We taste test the latest offering from Ibaraki Prefecture’s Farmkuchen Fukasaku.
In late February, we took a look at a strawberry cake from Farmkuchen Fukasaku, the cake shop attached to Fukusaku Farm in Ibaraki Prefecture (the same minds behind last summer’s amazing watermelon cake). Not only is it made with fresh fruit straight from Fukusaku’s fields, it’s shaped like a giant strawberry too!
After several seconds of salivating over the promotional photos on Farmkuchen’s website, we were overcome with the urge to either start licking our screens or order one of the cakes to try for ourselves. We chose the latter, and after a two-week wait, the strawberry baumkuchen-style cake arrived at our office.
Baumkuchen literally means “tree cake” in German, and the traditional Teutonic treat is usually cylindrical in shape, with layers that look like the rings of a tree’s trunk in cross section. However, the Ichigo Baum Premium (“ichigo” being the Japanese word for “strawberry”) looks like a jumbo-sized strawberry from every angle. It’s covered with a chocolate coating that includes bits of strawberry in order to mimic the bumps and dimples of the fruit itself.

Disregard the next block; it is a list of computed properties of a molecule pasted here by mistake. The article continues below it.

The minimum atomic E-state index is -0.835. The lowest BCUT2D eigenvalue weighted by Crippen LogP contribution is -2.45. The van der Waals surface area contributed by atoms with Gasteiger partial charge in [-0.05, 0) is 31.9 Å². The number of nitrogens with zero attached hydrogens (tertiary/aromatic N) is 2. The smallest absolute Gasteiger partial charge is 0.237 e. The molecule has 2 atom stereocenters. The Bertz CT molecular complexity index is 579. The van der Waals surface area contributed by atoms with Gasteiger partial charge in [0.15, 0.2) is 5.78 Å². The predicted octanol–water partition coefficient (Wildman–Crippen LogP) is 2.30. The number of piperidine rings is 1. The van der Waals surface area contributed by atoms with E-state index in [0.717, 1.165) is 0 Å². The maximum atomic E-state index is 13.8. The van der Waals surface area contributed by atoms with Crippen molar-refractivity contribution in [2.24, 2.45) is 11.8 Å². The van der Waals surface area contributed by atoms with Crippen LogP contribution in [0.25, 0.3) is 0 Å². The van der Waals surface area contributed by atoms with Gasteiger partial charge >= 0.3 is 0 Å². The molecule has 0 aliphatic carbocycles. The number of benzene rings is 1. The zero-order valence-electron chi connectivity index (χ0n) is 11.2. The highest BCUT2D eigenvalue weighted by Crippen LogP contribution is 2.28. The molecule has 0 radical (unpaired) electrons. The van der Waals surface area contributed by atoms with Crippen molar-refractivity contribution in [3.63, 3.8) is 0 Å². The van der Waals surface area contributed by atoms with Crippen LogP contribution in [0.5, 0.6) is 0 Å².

The whole thing is so cute that it’s tempting to just leave it out as a decoration, although with all the ravenous appetites that mill about RocketNews24 headquarters on a daily basis, we knew it wouldn’t last long in that role, regardless of how pretty it looks. Equally tempting was the idea of just picking it up with our hands and eating it like an actual strawberry, but for the sake of science, we suppressed that desire and grabbed a knife to more carefully examine what’s inside the Ichigo Baum Premium.
Once we’d sliced into the cake, it finally started to look like a baumkuchen, with rings of strawberry purée-infused cake around a deep purplish pink core. That core is made of strawberry flavored anko (sweet bean paste), and while that’s not an ingredient you’ll find in orthodox baumkuchen, we had no complaints about its presence here.
Cutting the cake also releases a tantalizing strawberry aroma, and that promise is fulfilled when taking a bite. The mix of sweet and sour flavors is immensely delicious, and the sort of thing that you can only come from using plenty of real fruit in the recipe, as opposed to relying on artificial sweeteners or scents.
Ichigo Baum Premium can be ordered online here directly from Farmkuchen Fukasaku, priced at 2,400 yen (US$21). There’s currently a two to three-week backlog of orders, but trust us, it’s definitely worth the wait.
[ Read in Japanese ]